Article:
U.S. beef producers laud Korea-U.S. FTA

WASHINGTON-- The U.S. free trade agreement with South Korea has been a great boon for American cattle producers, leading to a 82 percent jump in annual beef sales to the Asian nation, a beef producers' lobby said Thursday.

Kent Bacus, director of international trade and market access for the National Cattlemen's Beef Association, made the point in an op-ed piece in The Hill, titled "On its anniversary, American ranchers laud US-Korea trade pact," as Thursday marked the fifth anniversary of the implementation of the trade pact.

Bacus said that the Korea deal was a "perfect illustration" of both producers and consumers benefiting from the removal of protectionist trade barriers.

"Prior to the implementation of KORUS, American beef imports in South Korea were slapped with a 40-percent tariff, which obviously raised costs and put American ranchers at a competitive disadvantage with cattle-producing competitors in countries like Australia," the official said, referring to the deal by its nickname.

Thanks to the agreement, however, those 40-percent tariffs are now being phased down to zero by 2027, and the U.S. currently have an 8-percent tariff advantage over the Australians for the next 10 years, he said.

"The results for American cattle producers over the past few years have been staggering -- an 82-percent increase in annual sales to South Korea to $1.06 billion in 2016. Similarly, exports have spiked from 125,614 metric tons in 2012 to 179,280 metric tons last year -- a 42-percent surge," Bacus said.

"The Korean-U.S. Free Trade Agreement removed the government-imposed obstacles that prevented American cattlemen and women from reaching a growing consumer base in Korea. In addition, by having the competitive advantage over Australia in tariff rates, the U.S. became the No. 1 source of imported beef in South Korea - besting Australia for the first time in 13 years," he said.

The official stressed, "The so-called faces of trade aren't always as they're depicted on the campaign trail."

Since U.S. President Donald Trump came into office, negative aspects of free trade agreements have been highlighted in the U.S. Trump, who has expressed deeply negative views of free trade, has ditched the 12-nation Trans Pacific Partnership (TPP) and vowed to renegotiate the North American Free Trade Agreement (NAFTA).

Earlier this month, the U.S. Trade Representative released its trade policy report saying the Korea deal "coincided with a dramatic increase in our trade deficit" with the South, noting that the total value of U.S. goods exported to South Korea fell while U.S. imports of goods from South Korea grew.

But experts say the U.S. has enjoyed surpluses in services trade under the deal, and U.S. deficits in goods trade would have been larger had it not been for the pact.

Source: Yonhap News Agency

U.S. beef producers laud Korea-U.S. FTA

WASHINGTON-- The U.S. free trade agreement with South Korea has been a great boon for American cattle producers, leading to a 82 percent jump in annual beef sales to the Asian nation, a beef producers' lobby said Thursday.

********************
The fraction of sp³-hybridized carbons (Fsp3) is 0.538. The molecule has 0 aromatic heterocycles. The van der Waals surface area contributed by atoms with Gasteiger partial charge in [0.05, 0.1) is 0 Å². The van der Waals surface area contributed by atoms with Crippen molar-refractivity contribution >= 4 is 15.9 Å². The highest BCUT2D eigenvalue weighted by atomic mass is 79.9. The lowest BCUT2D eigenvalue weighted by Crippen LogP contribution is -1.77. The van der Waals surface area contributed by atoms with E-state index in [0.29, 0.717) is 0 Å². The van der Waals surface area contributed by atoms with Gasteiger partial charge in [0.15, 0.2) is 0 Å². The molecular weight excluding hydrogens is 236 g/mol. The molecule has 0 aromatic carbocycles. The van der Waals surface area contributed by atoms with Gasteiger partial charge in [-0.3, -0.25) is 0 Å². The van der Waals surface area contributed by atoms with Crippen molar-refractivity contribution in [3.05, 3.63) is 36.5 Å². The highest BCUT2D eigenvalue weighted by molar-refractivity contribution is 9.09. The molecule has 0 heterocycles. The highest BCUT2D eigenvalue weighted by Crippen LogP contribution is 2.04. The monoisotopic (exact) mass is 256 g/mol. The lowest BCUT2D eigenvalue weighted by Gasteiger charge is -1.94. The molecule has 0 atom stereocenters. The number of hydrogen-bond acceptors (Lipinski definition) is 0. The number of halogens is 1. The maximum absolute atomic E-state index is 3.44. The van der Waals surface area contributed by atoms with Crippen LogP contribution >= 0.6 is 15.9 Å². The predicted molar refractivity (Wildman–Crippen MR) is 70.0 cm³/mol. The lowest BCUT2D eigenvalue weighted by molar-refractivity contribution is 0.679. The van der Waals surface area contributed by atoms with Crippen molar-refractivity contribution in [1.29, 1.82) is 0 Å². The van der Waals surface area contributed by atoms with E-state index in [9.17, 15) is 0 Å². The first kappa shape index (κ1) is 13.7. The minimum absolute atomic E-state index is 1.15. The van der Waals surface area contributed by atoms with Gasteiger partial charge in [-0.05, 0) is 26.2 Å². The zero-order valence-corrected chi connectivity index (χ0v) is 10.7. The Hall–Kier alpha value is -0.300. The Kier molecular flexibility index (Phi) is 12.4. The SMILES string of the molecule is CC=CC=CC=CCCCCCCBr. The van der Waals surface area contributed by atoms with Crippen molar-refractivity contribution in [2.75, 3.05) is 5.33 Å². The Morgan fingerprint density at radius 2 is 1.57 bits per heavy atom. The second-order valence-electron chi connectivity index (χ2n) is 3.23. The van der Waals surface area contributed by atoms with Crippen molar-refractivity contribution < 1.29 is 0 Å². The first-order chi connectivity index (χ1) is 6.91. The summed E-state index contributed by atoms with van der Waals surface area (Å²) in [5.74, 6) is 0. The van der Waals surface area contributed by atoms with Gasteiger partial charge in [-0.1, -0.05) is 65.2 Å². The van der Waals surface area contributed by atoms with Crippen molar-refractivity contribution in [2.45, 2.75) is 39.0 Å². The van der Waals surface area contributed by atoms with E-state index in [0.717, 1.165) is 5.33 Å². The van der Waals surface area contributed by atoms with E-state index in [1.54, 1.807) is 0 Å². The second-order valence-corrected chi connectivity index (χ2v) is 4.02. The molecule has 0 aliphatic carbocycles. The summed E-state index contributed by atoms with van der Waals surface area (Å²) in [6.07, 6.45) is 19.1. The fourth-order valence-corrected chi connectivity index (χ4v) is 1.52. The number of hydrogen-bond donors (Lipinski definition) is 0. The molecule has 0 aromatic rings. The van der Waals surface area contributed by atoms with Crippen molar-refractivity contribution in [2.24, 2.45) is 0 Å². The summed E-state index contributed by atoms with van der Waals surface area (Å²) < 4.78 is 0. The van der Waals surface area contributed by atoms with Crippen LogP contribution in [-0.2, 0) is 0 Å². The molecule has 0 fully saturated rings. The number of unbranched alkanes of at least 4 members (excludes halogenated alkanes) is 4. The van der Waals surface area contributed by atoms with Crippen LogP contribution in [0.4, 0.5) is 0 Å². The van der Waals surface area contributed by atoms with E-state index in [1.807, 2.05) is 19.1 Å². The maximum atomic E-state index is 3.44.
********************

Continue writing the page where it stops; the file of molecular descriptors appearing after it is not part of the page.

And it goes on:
Kent Bacus, director of international trade and market access for the National Cattlemen's Beef Association, made the point in an op-ed piece in The Hill, titled "On its anniversary, American ranchers laud US-Korea trade pact," as Thursday marked the fifth anniversary of the implementation of the trade pact.

Bacus said that the Korea deal was a "perfect illustration" of both producers and consumers benefiting from the removal of protectionist trade barriers.

"Prior to the implementation of KORUS, American beef imports in South Korea were slapped with a 40-percent tariff, which obviously raised costs and put American ranchers at a competitive disadvantage with cattle-producing competitors in countries like Australia," the official said, referring to the deal by its nickname.

Thanks to the agreement, however, those 40-percent tariffs are now being phased down to zero by 2027, and the U.S. currently have an 8-percent tariff advantage over the Australians for the next 10 years, he said.

"The results for American cattle producers over the past few years have been staggering -- an 82-percent increase in annual sales to South Korea to $1.06 billion in 2016. Similarly, exports have spiked from 125,614 metric tons in 2012 to 179,280 metric tons last year -- a 42-percent surge," Bacus said.

"The Korean-U.S. Free Trade Agreement removed the government-imposed obstacles that prevented American cattlemen and women from reaching a growing consumer base in Korea. In addition, by having the competitive advantage over Australia in tariff rates, the U.S. became the No. 1 source of imported beef in South Korea - besting Australia for the first time in 13 years," he said.

The official stressed, "The so-called faces of trade aren't always as they're depicted on the campaign trail."

Since U.S. President Donald Trump came into office, negative aspects of free trade agreements have been highlighted in the U.S. Trump, who has expressed deeply negative views of free trade, has ditched the 12-nation Trans Pacific Partnership (TPP) and vowed to renegotiate the North American Free Trade Agreement (NAFTA).

Earlier this month, the U.S. Trade Representative released its trade policy report saying the Korea deal "coincided with a dramatic increase in our trade deficit" with the South, noting that the total value of U.S. goods exported to South Korea fell while U.S. imports of goods from South Korea grew.

But experts say the U.S. has enjoyed surpluses in services trade under the deal, and U.S. deficits in goods trade would have been larger had it not been for the pact.

Source: Yonhap News Agency

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